Wisconsin lawmakers push to legalize medical marijuana
MADISON (WLUK) --- Democratic state lawmakers are looking to legalize medical marijuana.
In Madison Monday, State Representative Chris Taylor and State Senator Jon Erpenbach laid out a plan that will need Republican support to pass.
"Most of these are still full," said Steve Acheson, showing off a number of prescription pill bottles.
Acheson, a veteran, says he suffers from PTSD and has had several surgeries related to his service.
"This represents the amount of pills I was prescribe by the VA in a course of over three weeks,” he said, shaking the large bag of prescriptions.
During a news conference with Democratic State Lawmakers, Acheson said cannabis helps dull his pain.
"Almost the instant the drug entered my body, I could just feel everything relaxing and the pain going away and the anxiety going away,” explained Acheson.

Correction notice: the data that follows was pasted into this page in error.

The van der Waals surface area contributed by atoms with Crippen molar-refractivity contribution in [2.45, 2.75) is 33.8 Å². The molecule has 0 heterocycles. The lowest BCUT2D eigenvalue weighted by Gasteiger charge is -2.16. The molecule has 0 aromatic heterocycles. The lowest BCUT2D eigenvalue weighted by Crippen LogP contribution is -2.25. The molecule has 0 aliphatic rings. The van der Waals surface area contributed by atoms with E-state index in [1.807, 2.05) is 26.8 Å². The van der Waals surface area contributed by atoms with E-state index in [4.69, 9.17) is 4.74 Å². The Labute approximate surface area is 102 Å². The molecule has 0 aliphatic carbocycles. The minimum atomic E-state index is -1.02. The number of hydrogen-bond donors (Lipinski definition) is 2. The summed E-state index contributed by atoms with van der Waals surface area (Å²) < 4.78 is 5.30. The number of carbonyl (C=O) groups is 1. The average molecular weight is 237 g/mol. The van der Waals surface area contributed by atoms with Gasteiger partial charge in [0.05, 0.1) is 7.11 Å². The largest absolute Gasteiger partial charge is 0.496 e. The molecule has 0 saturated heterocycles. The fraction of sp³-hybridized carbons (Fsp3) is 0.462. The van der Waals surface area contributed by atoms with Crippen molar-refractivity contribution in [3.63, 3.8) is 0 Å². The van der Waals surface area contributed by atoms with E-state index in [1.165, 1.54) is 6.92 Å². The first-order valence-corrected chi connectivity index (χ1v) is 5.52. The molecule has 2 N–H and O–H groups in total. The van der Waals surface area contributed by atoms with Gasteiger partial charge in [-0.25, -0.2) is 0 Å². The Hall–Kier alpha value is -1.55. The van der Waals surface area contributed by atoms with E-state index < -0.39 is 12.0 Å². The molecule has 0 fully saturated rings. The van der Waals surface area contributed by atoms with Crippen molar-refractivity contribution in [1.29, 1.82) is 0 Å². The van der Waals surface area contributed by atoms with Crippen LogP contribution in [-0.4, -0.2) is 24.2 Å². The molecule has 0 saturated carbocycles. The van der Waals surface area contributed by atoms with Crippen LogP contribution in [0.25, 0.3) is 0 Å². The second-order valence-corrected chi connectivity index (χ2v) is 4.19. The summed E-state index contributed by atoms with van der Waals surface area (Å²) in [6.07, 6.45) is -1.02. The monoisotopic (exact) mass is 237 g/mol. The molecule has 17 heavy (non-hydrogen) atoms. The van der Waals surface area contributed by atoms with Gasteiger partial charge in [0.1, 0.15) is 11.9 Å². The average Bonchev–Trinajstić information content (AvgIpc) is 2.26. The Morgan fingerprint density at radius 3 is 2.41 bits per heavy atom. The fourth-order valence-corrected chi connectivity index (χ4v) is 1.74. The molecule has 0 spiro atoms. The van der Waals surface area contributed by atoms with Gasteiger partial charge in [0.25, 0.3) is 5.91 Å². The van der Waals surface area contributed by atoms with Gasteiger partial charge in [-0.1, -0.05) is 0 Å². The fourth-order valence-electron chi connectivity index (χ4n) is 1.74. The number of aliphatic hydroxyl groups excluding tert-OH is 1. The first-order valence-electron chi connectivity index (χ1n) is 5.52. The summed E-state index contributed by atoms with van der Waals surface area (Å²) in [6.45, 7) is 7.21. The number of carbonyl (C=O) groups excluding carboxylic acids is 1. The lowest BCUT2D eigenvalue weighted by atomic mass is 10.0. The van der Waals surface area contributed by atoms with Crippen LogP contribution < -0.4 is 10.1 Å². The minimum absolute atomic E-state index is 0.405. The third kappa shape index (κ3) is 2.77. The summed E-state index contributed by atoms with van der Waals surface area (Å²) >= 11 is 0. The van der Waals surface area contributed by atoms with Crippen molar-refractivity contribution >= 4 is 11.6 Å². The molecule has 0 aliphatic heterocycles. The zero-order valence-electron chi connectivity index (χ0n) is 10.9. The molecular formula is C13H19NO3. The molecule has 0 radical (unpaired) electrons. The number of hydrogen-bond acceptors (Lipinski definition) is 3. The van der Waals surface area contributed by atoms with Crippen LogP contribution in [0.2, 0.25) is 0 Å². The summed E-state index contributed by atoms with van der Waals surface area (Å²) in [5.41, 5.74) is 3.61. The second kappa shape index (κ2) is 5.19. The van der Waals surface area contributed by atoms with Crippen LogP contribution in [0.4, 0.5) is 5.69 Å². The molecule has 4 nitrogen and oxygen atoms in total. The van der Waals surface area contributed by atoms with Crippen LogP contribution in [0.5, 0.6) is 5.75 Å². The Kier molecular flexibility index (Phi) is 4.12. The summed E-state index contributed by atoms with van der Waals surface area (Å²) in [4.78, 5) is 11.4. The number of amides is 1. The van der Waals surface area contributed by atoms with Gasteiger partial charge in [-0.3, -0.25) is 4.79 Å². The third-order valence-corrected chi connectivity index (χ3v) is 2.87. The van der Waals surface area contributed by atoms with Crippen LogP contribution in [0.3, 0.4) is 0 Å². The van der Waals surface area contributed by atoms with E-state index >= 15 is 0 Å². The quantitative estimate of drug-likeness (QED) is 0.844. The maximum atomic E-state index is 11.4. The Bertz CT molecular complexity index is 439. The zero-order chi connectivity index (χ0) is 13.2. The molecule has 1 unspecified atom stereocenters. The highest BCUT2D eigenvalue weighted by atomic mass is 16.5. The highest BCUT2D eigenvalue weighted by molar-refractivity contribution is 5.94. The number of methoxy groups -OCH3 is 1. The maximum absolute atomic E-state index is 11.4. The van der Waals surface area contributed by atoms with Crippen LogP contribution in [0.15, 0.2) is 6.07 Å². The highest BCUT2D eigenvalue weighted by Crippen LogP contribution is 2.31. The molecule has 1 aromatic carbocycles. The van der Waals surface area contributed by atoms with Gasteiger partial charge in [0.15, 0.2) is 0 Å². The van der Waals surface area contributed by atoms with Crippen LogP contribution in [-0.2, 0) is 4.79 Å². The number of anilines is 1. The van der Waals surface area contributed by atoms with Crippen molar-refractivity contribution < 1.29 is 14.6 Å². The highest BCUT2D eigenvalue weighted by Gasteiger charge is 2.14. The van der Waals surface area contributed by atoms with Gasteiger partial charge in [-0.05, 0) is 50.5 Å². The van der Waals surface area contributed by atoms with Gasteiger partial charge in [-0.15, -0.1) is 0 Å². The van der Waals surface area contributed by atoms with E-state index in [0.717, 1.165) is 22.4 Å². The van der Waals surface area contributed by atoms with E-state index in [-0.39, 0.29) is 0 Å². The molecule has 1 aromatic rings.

"This will lead to law abiding citizens who have chronic pain, and are dealing with health issues we can't begin to imagine, to put them in a situation where they don't have to break the law anymore," said State Senator Jon Erpenbach, (D-Middleton).
Erpenbach along with Taylor re-introduced the Compassionate Cannabis Care Act. The bill was introduced last session, however it stalled.
"States all over this country are legalizing, red states, blue states, in rural areas, in urban areas, people want medical marijuana legalized and we will not stop this fight,” said Taylor (D-Madison).
- Click here to read about marijuana laws by state
Erpenbach and Taylor also introduced a proposal for a non-binding statewide referendum relating to medical marijuana.
“It's not binding, it wouldn't become law, it would just let us know what Wisconsinites think," Erpenbach explained.
Despite the push for legalization, some republicans like Assembly Majority Leader Jim Steinke, are not sold on the idea.
"I'm really concerned about the ability to become a recreational drug and I don't think we need more intoxicated people on the road,” said Steinke, (R-Kaukauna)
At a stop in Brown County, Governor Scott Walker did not say if he would support the bill, but did say he's heard from law enforcement agencies who are against legalizing medical marijuana.
“They've said that this could be a gateway, and at a time where we already have a crisis with opioids and other abuse in the state," said Walker.
Currently 28 states have legalized medical marijuana, including; Illinois, Michigan, and Minnesota.